This week’s list of data news highlights covers July 5-11 and includes articles about a startup hoping to help doctors customize care based on patients’ genomes and a Rio de Janeiro effort to use mobile app data to improve urban traffic.
The Centers for Medicare and Medicaid Services certified its first “qualified entity” to have full access to national Medicare claims data. The Health Care Cost Institute (HCCI), which was approved this week under the Affordable Care Act, will be able to combine claims data with other payer data in order to conduct performance evaluations of health care providers and suppliers. Several major insurers have agreed to provide their cost information to HCCI as well. The combined Medicare data set, which contains information on over 100 million individuals, will be available under tight access controls, and HCCI eventually plans to provide a public portal with accurate cost information that has been cleansed of any personally identifiable information.
Former Merrill Lynch banker Noah Bulkin is using data to help turn around hundreds of struggling British pubs. Although about 10,000 such outlets have closed in the past decade, Bulkin believes the trend is not irreversible and can be bucked with granular data on prices, sales fluctuations, and customer drink preferences. Colleagues have built analytical models to predict potential sales and earnings for each of the 363 pubs Bulkin has purchased this year. These models have already shown that adding food, repairing old pool tables, and widening beer selection, can have a significant effect on sales.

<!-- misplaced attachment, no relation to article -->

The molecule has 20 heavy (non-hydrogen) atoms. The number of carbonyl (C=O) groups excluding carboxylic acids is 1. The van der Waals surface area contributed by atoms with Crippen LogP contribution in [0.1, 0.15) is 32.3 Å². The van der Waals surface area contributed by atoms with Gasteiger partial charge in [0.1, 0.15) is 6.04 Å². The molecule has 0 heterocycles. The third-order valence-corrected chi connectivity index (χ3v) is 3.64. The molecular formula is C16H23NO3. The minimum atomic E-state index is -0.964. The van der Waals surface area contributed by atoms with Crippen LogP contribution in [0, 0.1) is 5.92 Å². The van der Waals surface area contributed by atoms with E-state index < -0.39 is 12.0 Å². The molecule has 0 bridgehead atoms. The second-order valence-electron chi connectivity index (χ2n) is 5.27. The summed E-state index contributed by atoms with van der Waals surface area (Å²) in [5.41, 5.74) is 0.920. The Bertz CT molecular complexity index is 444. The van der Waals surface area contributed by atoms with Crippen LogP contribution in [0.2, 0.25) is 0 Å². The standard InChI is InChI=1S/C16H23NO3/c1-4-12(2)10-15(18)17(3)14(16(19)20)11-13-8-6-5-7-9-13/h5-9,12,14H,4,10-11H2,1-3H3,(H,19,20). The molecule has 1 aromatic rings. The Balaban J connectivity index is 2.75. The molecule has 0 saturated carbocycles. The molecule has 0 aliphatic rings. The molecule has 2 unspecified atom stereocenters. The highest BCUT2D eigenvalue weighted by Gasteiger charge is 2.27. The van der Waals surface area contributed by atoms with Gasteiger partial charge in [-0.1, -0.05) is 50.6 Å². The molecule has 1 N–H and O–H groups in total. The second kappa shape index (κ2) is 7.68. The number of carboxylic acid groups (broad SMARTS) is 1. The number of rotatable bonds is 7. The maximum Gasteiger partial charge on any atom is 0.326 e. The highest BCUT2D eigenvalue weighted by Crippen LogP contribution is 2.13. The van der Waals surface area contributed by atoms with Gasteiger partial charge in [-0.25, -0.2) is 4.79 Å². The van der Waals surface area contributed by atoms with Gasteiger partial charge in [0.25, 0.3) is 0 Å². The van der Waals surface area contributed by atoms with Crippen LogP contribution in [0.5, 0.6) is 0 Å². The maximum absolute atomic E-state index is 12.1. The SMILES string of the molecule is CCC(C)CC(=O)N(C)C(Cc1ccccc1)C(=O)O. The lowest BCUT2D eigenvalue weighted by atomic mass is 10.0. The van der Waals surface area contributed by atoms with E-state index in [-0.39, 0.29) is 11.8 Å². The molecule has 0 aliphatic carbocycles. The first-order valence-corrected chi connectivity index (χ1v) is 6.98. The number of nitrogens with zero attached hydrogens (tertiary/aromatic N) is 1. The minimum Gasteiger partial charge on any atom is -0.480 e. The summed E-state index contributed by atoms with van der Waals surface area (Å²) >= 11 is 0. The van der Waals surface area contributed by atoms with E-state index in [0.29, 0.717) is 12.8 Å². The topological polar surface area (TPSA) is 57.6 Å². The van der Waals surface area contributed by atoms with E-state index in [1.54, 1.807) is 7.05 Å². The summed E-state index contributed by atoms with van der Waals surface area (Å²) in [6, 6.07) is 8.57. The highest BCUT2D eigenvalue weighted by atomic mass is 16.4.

Solar startup Sungevity is using laser beam data to help remotely determine what prices to offer solar panels to its customers. The company purchases the data from a third party, which comes from a radar-like device that uses laser beams instead of radio waves, and uses it to create a 3D model of properties and determine the optimal ways to place panels. “Soft costs”—that is, everything that is not hardware—account for about half the cost of solar systems, so Sungevity hopes that using this data to generate installation quotes will be cheaper than home visits.
This week, IBM released a 10-year plan for a project to improve China’s national energy systems to reduce air pollution. The company will begin the project by partnering with the government of Beijing, China’s most polluted city. The project, called “Green Horizon,” will integrate large-scale data analysis and connected sensors to model pollution levels, weather, and other environmental factors. In particular, it will use its artificial intelligence system Watson to predict pollutant quantities at the street level in Beijing 72 hours into the future.
Bay Area startup BaseHealth hopes to help doctors create personalized health plans based on their patients’ genomes. The company’s core product, Genophen, is a dashboard that integrates genomic data, personal health history, family history, and connected device data. In the future, the company plans to integrate electronic health records as well. Because BaseHealth provides their analysis to physicians first, and only gives patients access through their doctor, it steers clear of the Food and Drug Administration’s regulations governing how genomic data firms provide diagnosis information directly to patients.